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The Other Solution: Cut Spending


A piece by Keith Phaneuf in CTMirror, “Who pays the next CT tax hike? Democrats must answer question soonpresents half of the right question.

 Listening to Democrats in the General Assembly in this the winter of our discontent leaves the impression that one has heard half a conversation. The debate in the General Assembly and, unfortunately, in the media, ALL OF IT, is about discharging deficits through tax increases. But a deficit, like a coin, has two sides. And a “comprehensive solution” to our problems that shows only one face is no solution.

If the level of spending in Connecticut continues to increase at a rapid rate – and that will assuredly happen if Connecticut continues to pursue a course all too familiar ever since former Governor Lowell Weicker forced his income tax down the throat of a somewhat resistant legislature in 1991 – and if the underside of the getting and spending coin continues to remain face-down on Connecticut’s table, then tax increases are inescapable, a boon to cowardly and lazy politicians.


Why are tax increases in Connecticut inevitable? That is a question rarely addressed by the General Assembly or by Connecticut’s media, even though the answer to it is as plain as the nose on Pinocchio’s face.

The “cut spending” side of Connecticut’s getting and spending coin so rarely is turned face-up in budget discussions for two reasons; 1) the “moderate” wing of the Democrat Party -- a union bought organization intent on self-preservation that, like  some greedy landlord holds all the political property in the state -- has completely collapsed, and 2) tied to the administrative state, progressive Democrats have found it much easier to raise taxes, since spending cuts would alienate support from those who have been propping up the corpse, and the ruling party has received considerable support from crony capitalist businessmen in the state who much prefer tax extensions on the state’s vanishing middle class. Weicker raised taxes and declined to run for governor again once his income tax began to pump additional dollars into Connecticut’s swelling treasury; Governor Dannel Malloy raised taxes in both his first and second term, and then declined to run for a third term in office. Governor Ned Lamont has inauspiciously opened his administration with massive tax increases, and his solution to deficits is Weickerish -- tolls are Lamont’s income tax.

Naturally, a swelling stream of spending will follow in the rut of taxation, and before long a future legislature will be discussing yet again whether consumption tax increases are more or less damaging to Connecticut’s economy than income tax increases, the subject of Phaneuf’s latest piece in CTMirror. The discussion is a magic trick.  Connecticut’s taxes are punishing both consumers of products and services AND people blessed – temporarily – with real property and assets. The “either-or” proposition is a false flag. No one in Connecticut’s gluttonous government is proposing to decrease asset taxes as consumer taxes increase. And no one in the legislature is volubly supporting a no-net-tax increase measure requiring a pledge from legislators that every tax increase must be off-set by a corresponding tax decrease.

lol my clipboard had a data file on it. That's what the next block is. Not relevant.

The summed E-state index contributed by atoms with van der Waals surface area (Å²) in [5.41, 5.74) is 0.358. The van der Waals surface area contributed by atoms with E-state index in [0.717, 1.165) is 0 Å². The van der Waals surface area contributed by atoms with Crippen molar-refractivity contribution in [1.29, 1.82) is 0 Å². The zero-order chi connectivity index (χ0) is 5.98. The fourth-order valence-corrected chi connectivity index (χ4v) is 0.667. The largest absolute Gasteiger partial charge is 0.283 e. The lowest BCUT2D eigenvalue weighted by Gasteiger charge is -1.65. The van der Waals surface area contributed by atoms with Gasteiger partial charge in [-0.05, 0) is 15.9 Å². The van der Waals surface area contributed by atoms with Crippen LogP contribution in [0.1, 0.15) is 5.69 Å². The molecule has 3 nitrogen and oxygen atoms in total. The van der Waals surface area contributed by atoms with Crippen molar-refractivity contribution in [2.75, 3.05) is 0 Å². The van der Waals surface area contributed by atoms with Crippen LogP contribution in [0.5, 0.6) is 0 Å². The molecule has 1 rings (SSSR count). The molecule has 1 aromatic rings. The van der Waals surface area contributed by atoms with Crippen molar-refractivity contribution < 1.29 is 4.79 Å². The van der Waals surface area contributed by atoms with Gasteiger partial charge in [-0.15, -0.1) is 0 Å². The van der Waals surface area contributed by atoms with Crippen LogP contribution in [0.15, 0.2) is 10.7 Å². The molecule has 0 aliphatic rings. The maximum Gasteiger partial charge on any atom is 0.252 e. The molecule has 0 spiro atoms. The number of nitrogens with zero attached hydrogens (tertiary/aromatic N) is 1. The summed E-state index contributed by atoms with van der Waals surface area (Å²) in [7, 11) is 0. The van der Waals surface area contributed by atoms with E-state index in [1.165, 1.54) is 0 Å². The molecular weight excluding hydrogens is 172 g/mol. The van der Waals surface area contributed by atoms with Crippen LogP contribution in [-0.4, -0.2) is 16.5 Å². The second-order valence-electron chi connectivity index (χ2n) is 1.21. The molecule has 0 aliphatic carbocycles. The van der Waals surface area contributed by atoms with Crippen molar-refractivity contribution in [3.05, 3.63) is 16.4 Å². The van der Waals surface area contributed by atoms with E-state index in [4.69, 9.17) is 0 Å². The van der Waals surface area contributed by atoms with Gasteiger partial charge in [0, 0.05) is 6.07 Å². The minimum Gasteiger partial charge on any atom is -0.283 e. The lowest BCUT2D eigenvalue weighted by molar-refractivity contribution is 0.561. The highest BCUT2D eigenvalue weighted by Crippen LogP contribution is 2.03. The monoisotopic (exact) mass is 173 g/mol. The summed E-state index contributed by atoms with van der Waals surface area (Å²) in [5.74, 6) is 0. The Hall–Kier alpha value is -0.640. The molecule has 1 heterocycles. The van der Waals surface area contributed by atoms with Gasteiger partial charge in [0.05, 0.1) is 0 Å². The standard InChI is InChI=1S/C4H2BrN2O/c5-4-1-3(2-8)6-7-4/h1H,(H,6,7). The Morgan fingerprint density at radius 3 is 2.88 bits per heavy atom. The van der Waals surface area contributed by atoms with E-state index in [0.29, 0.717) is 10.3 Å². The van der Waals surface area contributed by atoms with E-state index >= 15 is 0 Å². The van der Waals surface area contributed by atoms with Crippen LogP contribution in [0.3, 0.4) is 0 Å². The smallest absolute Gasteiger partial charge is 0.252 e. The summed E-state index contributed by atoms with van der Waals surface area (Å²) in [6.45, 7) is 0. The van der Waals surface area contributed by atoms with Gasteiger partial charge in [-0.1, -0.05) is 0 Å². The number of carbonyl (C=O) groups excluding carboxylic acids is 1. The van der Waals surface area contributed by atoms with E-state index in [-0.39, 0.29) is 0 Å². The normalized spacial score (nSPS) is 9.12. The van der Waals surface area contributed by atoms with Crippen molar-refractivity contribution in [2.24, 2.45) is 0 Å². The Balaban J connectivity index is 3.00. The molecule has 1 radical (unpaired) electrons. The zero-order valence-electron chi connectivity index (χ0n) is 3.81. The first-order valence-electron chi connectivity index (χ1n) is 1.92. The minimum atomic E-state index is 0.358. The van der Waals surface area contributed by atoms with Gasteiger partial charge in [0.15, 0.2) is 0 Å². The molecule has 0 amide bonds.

The real “either-or” that hangs ominously over Connecticut like a Damoclean sword is this: either more costly and inefficient top-down government that threatens republican governance -- or greater freedom at a micro-governmental level and a re-invigoration of the doctrine of subsidiarity, which holds that government closest to the governed governs best. The doctrine of subsidiarity is the core principle of representative government. At a micro level, a father or mother governing the affairs of a household will do a better job of it than Lamont or the two minor political deities who control legislation in the General Assembly, Speaker of the House Joe Aresimowicz and President Pro Tem of the Senate Martin Looney, both progressives. But how is dad or mom to govern their own affairs when they are put at risk by socialists who want to plunder them, bring up their children, balance their checkbooks and through a deprivation of assets – high taxation – deprive them of self-governance?

Avowed socialists like Bernie Sanders, and others within the progressive wing of the Democrat Party playing with socialist fire, are especially good at seizing the whole economic loaf for the purpose of magnanimously distributing crumbs to the poor.

U.S. Senator Dick Blumenthal and other Democrats chiefly concerned with their own welfare, always in permanent election mode, is an artist among more ham-fisted political actors. A millionaire by marriage, a graduate of Harvard and Yale, he mingles as often as possible with the struggling masses, the sweat of the working classes dampening his brow.

A recent photo in a newspaper – Blumenthal has never been camera shy – really is worth a thousand words. It shows the senator on a strike line with Stop & Shop protestors, in an exultant pose, waving his fist in the air and mouthing some solidarity slogan, his arm draped around a union worker sporting a sign that reads “Please do not patronize – Stop & Shop on strike – Local 371 UFCW AFL-CIO.”

If union demands are met, the successful strike will result in store closings and consequent unemployment for staff that believes their wicked employers intend to replace workers with less demanding, non-unionized robots. There is no indication in the story that Blumenthal has ever personally stopped to shop at Stop & Shop. A candid photo showing him selecting fruit from one of the bins at the store or ordering a half pound of mortadella from the store’s cold meat counter would be news indeed.



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